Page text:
Just ordered it. Looking forward to sitting down in my reading chair with this book soon.

    Apparently my uncle used to spend time looking for Lafitte’s buried treasure on some land his dad had down on Galveston Bay. He says he never found anything, but he did buy a really expensive house when he was young and couldn’t really seem to afford it. :)

    Yeah, the whole “Lafitte’s buried treasure” phenomena fascinates me. I don’t understand the obsession with it, but man, are a lot of people invested in it.

    • #3
  4. Gumby Mark (R-Meth Lab of Democracy) Thatcher
    Gumby Mark (R-Meth Lab of Democracy)
    @GumbyMark

    Just ordered.  I’ve read recently about the Union naval campaigns and landing along the Texas coast in 1863-64. 

    • #4
  5. CarolJoy, Not So Easy To Kill Coolidge
    CarolJoy, Not So Easy To Kill
    @CarolJoy

    Jim O (View Comment):

    Just ordered it. Looking forward to sitting down in my reading chair with this book soon.

    Apparently my uncle used to spend time looking for Lafitte’s buried treasure on some land his dad had down on Galveston Bay. He says he never found anything, but he did buy a really expensive house when he was young and couldn’t really seem to afford it. :)

     

    If someone finds this buried treasure and reports the find, do they still get to keep it? Or does it go off to some historical society or to an agency on the state or federal level?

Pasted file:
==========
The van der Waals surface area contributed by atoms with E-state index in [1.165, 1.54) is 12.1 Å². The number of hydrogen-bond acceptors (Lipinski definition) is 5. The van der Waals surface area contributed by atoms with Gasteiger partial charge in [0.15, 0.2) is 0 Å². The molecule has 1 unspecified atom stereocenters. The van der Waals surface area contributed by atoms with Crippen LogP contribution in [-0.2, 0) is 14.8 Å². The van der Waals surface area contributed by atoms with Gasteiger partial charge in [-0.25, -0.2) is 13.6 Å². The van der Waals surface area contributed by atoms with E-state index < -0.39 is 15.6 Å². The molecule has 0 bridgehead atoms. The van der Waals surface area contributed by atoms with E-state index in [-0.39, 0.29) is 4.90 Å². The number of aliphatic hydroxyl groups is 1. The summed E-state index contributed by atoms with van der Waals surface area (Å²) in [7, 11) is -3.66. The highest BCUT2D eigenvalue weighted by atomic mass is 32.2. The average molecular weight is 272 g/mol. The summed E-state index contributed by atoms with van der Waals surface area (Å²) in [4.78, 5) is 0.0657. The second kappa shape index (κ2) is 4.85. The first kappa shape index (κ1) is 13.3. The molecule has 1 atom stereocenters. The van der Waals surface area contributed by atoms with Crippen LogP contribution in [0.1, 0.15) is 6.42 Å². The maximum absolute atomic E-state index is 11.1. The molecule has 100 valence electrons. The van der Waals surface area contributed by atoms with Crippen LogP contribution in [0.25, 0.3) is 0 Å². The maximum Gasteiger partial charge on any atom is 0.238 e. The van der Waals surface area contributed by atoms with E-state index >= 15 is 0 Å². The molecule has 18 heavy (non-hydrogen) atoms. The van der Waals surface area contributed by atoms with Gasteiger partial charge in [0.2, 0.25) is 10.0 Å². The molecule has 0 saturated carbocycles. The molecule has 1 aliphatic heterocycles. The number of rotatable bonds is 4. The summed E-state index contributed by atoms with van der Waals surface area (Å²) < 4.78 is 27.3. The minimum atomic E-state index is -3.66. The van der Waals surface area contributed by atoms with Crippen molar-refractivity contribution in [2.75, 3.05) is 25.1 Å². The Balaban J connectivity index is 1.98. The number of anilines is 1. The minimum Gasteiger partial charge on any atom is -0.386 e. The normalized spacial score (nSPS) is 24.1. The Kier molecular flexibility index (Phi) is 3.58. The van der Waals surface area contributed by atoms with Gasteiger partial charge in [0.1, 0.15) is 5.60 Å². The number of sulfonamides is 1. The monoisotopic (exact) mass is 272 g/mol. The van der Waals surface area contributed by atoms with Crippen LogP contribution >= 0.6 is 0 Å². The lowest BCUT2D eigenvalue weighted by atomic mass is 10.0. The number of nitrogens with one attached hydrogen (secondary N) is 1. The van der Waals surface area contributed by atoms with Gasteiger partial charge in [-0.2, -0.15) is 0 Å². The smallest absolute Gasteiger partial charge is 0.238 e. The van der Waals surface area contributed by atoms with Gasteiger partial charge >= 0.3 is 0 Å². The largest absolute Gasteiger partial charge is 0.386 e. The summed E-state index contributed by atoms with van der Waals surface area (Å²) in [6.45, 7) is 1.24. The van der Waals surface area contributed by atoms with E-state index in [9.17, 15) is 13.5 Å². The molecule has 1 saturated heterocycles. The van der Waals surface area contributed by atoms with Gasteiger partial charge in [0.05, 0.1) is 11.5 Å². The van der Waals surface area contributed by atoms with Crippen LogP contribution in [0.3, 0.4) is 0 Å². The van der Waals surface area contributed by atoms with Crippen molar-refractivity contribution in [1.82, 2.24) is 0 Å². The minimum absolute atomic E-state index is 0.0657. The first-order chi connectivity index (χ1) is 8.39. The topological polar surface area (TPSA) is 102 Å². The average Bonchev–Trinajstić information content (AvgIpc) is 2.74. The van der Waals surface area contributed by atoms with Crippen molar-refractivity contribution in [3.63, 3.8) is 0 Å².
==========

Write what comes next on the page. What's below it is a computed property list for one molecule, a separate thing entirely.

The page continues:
• #5
  6. Seawriter Contributor
    Seawriter
    @Seawriter

    CarolJoy, Not So Easy To Kill (View Comment):

    Jim O (View Comment):

    Just ordered it. Looking forward to sitting down in my reading chair with this book soon.

    Apparently my uncle used to spend time looking for Lafitte’s buried treasure on some land his dad had down on Galveston Bay. He says he never found anything, but he did buy a really expensive house when he was young and couldn’t really seem to afford it. :)

     

    If someone finds this buried treasure and reports the find, do they still get to keep it? Or does it go off to some historical society or to an agency on the state or federal level?

    Texas is  unique in that anything buried more than 50 years is considered an archeological find and belongs to the state if it has “historical interest.” It’s an inheritance from Spanish law. (Since Texas was admitted as an independent country, it has Spanish law rights inherited from Mexico – which got them from Spain.)  So, if you find John Wesley Hardin’s buried loot from the 19th century, the state gets it. Best make up a story that you found it in the walls of a privately-owned house built back in the 1870s. That way ownership was transferred with the ownership of the house.

    • #6